Generation easyJet cadet pilot at L3 CTS Airline Academy
Hi! My name is Dan Martin and I am 19 years old. I am currently fortunate enough to be enrolled on the generation easyJet cadet program with L3 CTS Airline Academy.
I, like many others, decided that I wanted to be a pilot from a very early age. As a kid, I was taken to Heathrow to watch the planes with my grandad. My love of aviation turned into a love of flying after my parents gave me a trial flight in a Piper PA28 out of Fairoaks Airport for my 16th birthday.
As soon as the main wheels left Runway 24 of Fairoaks airport, I instantly fell in love. From that day, I was determined to save enough money to have more flying lessons – in order to try and get my PPL (Private Pilot’s licence). From the summer after my GCSE’s; I had 2 jobs in order to get enough money for lessons at Synergy Flight School, Fairoaks.
I initially started by having one lesson a fortnight, but eventually managed to earn enough for once a week. My love of flying only grew after each flight, despite the hard work required – especially while also studying for my A Levels.
My first solo flight was on 5th April 2016 and was one of the most exhilarating moments of my life. Although just one circuit, it was finally the moment my instructor believed that I was ready to pilot an aircraft for the first time on my own. It was incredible.
G-BGIB, the same white Cessna 152 I went solo in, then became the aircraft I passed my PPL skills test in, on 22nd October 2016.
After enjoying the freedom of being able to fly with a PPL, and having had the privilege of flying my family and friends around the South of England – I set myself to my next goal.. an ATPL!
After selection and interviews at CTC (now L3) in Dibden Manor – I was over the moon to be offered a conditional offer of employment with easyJet and a place at L3 Airline Academy!
My commercial airline training started on 8th August 2017 at the Coventry training center.
ATPL Ground School:
There’s no way around it… ground school is the hardest thing you will ever do. It was 6 months of non-stop learning and testing! During my training at L3, the 14 ATPL subjects were split into 3 modules:
Module 1 (8 weeks): Principals of Flight, Meteorology, Human Performance, Mass & Balance.
Module 2 (8 weeks): General Navigation, Radio Navigation, Instrumentation, Performance.
Module 3 (9 weeks): Aircraft General Knowledge, Air Law, Operational Procedures, Flight Planning, VFR Communications and IFR communications.
I have created a page with advice from cadet pilots about how to get through ground school here.
I was incredibly proud to have completed my 14 ATPL subjects with first time passes with each, especially considering my course being the first at L3 to sit all 14 of the new Quadrant CAA exams.
After an initial start in Bournemouth, I was transferred and started my commercial flight training in Hamilton, New Zealand. After a few weeks of familiarization with New Zealand Air Law and the new aircraft, I started my single engine flying phase in the Diamond DA20 Katana. At first it was a challenge to adapt to the busy VFR airspace around Hamilton, as well as the abundance of uncontrolled airspace with 'Common frequency zones' - something I had not come across in my UK flying. I soon fell in love with both the country and the Katana aircraft. Visual navigation became easy, having such prominent landmarks such as the Kaimai mountain ranges and coast lines visible in all directions.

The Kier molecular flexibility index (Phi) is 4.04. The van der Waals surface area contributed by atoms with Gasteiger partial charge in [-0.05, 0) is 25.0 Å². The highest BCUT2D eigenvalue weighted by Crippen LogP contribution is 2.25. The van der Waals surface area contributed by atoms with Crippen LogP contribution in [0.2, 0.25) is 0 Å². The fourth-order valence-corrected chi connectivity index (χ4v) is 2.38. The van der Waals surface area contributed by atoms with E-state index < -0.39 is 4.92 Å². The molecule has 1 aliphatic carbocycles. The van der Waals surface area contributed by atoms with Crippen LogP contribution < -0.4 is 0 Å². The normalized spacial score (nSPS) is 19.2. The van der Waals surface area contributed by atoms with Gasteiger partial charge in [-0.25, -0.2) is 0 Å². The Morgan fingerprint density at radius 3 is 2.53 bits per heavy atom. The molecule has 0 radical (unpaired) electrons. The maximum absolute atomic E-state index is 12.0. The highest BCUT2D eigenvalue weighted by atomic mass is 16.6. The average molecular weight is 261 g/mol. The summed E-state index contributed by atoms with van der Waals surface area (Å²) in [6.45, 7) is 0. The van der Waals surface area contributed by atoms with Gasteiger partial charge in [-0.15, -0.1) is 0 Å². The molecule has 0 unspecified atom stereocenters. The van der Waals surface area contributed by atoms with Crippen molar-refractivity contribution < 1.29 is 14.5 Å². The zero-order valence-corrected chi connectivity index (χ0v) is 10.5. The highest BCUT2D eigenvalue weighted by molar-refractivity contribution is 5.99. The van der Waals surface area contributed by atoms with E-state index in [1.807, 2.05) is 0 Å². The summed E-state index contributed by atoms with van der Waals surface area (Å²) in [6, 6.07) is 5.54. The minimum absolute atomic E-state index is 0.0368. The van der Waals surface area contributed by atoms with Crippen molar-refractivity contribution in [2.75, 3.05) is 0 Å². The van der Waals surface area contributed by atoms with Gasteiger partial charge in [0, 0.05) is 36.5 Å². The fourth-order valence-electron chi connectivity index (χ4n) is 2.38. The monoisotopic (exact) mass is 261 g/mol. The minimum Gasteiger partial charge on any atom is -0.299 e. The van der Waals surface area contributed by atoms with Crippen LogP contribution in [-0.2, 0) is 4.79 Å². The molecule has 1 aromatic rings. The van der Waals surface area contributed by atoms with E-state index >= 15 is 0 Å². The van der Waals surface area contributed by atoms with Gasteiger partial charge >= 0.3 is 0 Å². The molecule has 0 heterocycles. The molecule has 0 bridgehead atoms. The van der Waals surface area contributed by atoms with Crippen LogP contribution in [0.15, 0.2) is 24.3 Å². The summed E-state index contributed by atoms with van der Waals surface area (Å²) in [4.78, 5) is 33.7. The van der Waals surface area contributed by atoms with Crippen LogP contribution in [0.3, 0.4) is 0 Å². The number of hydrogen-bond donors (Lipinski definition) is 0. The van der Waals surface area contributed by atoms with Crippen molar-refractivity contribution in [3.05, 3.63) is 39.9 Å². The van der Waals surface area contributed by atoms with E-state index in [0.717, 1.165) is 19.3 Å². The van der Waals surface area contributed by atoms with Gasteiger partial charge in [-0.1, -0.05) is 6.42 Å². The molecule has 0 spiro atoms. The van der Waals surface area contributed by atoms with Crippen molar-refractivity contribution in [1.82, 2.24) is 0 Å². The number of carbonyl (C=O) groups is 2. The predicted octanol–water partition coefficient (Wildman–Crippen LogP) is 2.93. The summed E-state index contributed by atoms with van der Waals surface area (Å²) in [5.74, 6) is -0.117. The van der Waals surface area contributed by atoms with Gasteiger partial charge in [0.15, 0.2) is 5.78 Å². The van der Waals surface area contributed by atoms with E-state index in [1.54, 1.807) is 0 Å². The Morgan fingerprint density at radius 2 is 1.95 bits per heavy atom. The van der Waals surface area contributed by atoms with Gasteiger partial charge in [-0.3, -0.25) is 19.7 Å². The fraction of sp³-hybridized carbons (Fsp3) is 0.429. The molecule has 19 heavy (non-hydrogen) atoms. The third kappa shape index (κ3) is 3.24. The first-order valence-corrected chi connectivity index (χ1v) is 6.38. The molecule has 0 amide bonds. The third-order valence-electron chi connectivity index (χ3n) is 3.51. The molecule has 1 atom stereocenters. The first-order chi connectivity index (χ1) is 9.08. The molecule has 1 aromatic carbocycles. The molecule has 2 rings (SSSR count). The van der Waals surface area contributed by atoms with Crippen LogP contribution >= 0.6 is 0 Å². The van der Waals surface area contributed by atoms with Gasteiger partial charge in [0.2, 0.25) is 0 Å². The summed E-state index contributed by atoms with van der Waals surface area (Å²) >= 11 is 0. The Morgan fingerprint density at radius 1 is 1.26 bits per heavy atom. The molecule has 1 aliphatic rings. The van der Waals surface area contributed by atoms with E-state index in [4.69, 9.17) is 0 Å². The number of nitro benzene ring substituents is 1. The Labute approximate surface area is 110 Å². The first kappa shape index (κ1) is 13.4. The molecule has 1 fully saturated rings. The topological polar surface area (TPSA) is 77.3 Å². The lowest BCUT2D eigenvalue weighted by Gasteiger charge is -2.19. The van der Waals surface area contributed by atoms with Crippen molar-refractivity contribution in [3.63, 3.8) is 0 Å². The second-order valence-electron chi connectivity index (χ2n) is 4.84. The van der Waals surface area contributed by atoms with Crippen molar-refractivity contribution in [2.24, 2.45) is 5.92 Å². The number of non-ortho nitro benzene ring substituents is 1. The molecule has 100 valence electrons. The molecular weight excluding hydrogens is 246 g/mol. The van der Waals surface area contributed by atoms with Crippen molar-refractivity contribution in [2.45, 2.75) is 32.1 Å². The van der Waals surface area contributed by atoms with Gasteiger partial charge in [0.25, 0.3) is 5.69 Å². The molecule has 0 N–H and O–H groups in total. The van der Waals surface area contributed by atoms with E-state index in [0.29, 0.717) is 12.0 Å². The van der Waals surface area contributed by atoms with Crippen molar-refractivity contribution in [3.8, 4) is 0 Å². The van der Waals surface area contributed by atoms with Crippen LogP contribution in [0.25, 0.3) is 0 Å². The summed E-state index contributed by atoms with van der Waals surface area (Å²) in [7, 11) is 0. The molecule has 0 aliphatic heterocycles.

The real fun started when I began to venture out on solo navigation flights. We pretty much had freedom to fly wherever we so wished, providing it was thoroughly planned and signed off by an instructor. This meant that I was able to fly over some breathtaking scenery which included a flight North East up the Coromandel and across to Great Barrier Island; and a flight south at 10,000ft orbiting Mount Ruapehu and Mount Ngauruhoe (The mountain known as Mount Doom in the Lord of the Rings films!)
Nearing the end of the single engine phase, I was introduced to flying at night in VFR conditions. This included an hour navigation flight and 2 hours of circuits at Hamilton - including 5 solo takeoffs and landings. Although flying in very familiar airspace, the landscape completely transforms at night. Instead of using prominent mountains and landmarks to navigate, we had to use well lit towns and roads as visual reference. Seeing Hamilton city at night was one of the highlights of my flying!
Single engine VFR flying finished with PT1; an internal CPL style skills test which tested our ability to accurately fly and navigate, as well as deal with simulated emergencies and diversions. I am pleased to say I passed PT1 first attempt and was able to progress onto the advanced stage of training in New Zealand.
If you would like to contact Dan and ask him any further questions, you can email him at: